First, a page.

Congress is in uncharted territory on climate policy.
For the first time ever, lawmakers face competing approaches to reviving U.S. climate action. And despite hostility from the White House, each has significant support and the potential to shape the 2020 elections.
On one side are the student activists of the Sunrise Movement and Congress's new young firebrands; on the other, more moderate groups, including grassroots advocates and some of the Republican Party's elder statesmen, supported both by established environmental groups and by major energy corporations.
The young activists want nothing short of a social and economic revolution. Their Green New Deal, while not yet fully formed, promises jobs and economic security as part of a drive to get greenhouse gas emissions to net zero. The moderates, hoping to win over Republicans in Congress, seek a market-based incentive in the form of a carbon tax plan. But key to energy industry support for their efforts is that any carbon pricing proposal also include protection from other regulations on emissions and immunity from climate lawsuits.
Supporters of these two worldviews have been jockeying for position largely behind the scenes for years as Congress and powerful industries blocked climate policies. Now, they are competing in the limelight as they seek to counter President Donald Trump's promotion of climate denial in the face of increasingly dire warnings of scientists and portents of nature.
"Things are very different in the climate space on a number of fronts," said Lou Leonard, senior vice president for climate change and energy at the World Wildlife Fund. "The impacts of climate change are coming faster than even the scientists a few years ago thought. It has changed the way the public thinks about this. And even here in the crazy bubble of Washington, D.C., if you're clear-eyed at all, you see the way the conversation has been in Washington is not tenable."
This contest between two worldviews could also end with a compromise that brings together pieces of each plan, marrying pragmatism with idealism.
"We now are really at a point where there are robust and very forward-looking conversations happening," said Derek Walker, vice president for U.S. climate at the Environmental Defense Fund (EDF).
The group has spoken favorably about both the Green New Deal and carbon pricing, which the market-oriented EDF has long espoused.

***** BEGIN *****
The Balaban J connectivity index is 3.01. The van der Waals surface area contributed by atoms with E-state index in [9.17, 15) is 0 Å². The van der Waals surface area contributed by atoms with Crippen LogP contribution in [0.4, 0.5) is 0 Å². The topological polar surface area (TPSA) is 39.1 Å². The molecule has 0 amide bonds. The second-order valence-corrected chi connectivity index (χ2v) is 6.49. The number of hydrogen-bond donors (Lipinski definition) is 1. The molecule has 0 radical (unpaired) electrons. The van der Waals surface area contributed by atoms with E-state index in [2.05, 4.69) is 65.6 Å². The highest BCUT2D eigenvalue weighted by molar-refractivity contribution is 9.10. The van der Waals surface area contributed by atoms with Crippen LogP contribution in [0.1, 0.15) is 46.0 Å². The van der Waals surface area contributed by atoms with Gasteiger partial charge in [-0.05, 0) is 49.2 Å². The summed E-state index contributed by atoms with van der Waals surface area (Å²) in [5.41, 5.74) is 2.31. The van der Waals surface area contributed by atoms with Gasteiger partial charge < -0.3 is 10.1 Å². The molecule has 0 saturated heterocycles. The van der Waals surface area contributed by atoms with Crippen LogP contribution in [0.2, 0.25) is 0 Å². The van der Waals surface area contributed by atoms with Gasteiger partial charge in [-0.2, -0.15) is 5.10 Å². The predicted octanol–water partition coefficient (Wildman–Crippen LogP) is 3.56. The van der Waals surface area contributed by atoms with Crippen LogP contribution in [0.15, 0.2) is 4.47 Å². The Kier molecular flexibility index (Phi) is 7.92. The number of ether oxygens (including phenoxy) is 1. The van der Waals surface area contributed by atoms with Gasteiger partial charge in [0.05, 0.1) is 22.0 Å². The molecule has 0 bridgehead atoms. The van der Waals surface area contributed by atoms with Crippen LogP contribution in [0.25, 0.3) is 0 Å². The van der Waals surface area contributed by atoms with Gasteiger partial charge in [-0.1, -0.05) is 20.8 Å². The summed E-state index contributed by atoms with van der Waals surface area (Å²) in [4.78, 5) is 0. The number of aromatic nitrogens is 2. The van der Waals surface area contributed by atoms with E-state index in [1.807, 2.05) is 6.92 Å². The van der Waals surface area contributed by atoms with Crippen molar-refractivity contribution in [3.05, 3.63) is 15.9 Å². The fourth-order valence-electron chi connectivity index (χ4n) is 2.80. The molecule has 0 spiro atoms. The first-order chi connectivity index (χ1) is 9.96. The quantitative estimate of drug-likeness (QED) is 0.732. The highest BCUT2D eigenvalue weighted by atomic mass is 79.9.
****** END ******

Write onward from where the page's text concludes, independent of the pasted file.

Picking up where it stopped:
"Those things on the surface don't resemble each other all that much," Walker said, "except in their recognition that boldness and ambition in this space is essential."
Outlines of a Green New Deal
The defining feature of the Green New Deal is its breathtaking ambition. It seeks a 10-year mobilization of investment across the economic landscape intended to reach the science-based climate goal of cutting net emissions of greenhouse gases to zero as rapidly as possible. No deadline is set and no energy technologies are specified or ruled out in the resolution introduced by Rep. Alexandria Ocasio-Cortez (D-N.Y.) and Sen. Edward Markey (D-Mass.)
The proposal foresees the federal government spearheading projects to build climate resilience, to repair and upgrade the nation's infrastructure, to deploy "smart grid" technology, to reduce emissions in manufacturing, farming and ranching, to overhaul transportation and more. Like the original New Deal of the 1930s, it would require many separate pieces of legislation. And it would be integrated with sweeping economic policy, including guaranteed jobs and health care for all Americans.
As a political strategy, the Green New Deal is about forcing politicians who have put climate change on the back burner to move it front and center in the political discussion—especially the 2020 presidential race.
So far, all the declared Democratic presidential candidates in the Senate have chosen to co-sponsor the resolution. But other leading Democrats have chosen not to, including Sen. Sheldon Whitehouse (D-R.I.), an outspoken champion of climate action, and Sen. Dianne Feinstein (D-Calif.), who was captured on video scolding young Sunrise Movement activists for their insistence on a plan that she said had no hope of Senate passage and that there was "no way to pay for."
Hard-line GOP opponents of climate policies have sought to caricature the Green New Deal as a socialist pipe dream.
Senate Majority Leader Mitch McConnell (R-Ky.) considered trying to spike the Green New Deal resolution through a vote without any debate, but he has so far held off, leaving the proposal to continue to shape debate on climate, energy and economic policy on Capitol Hill.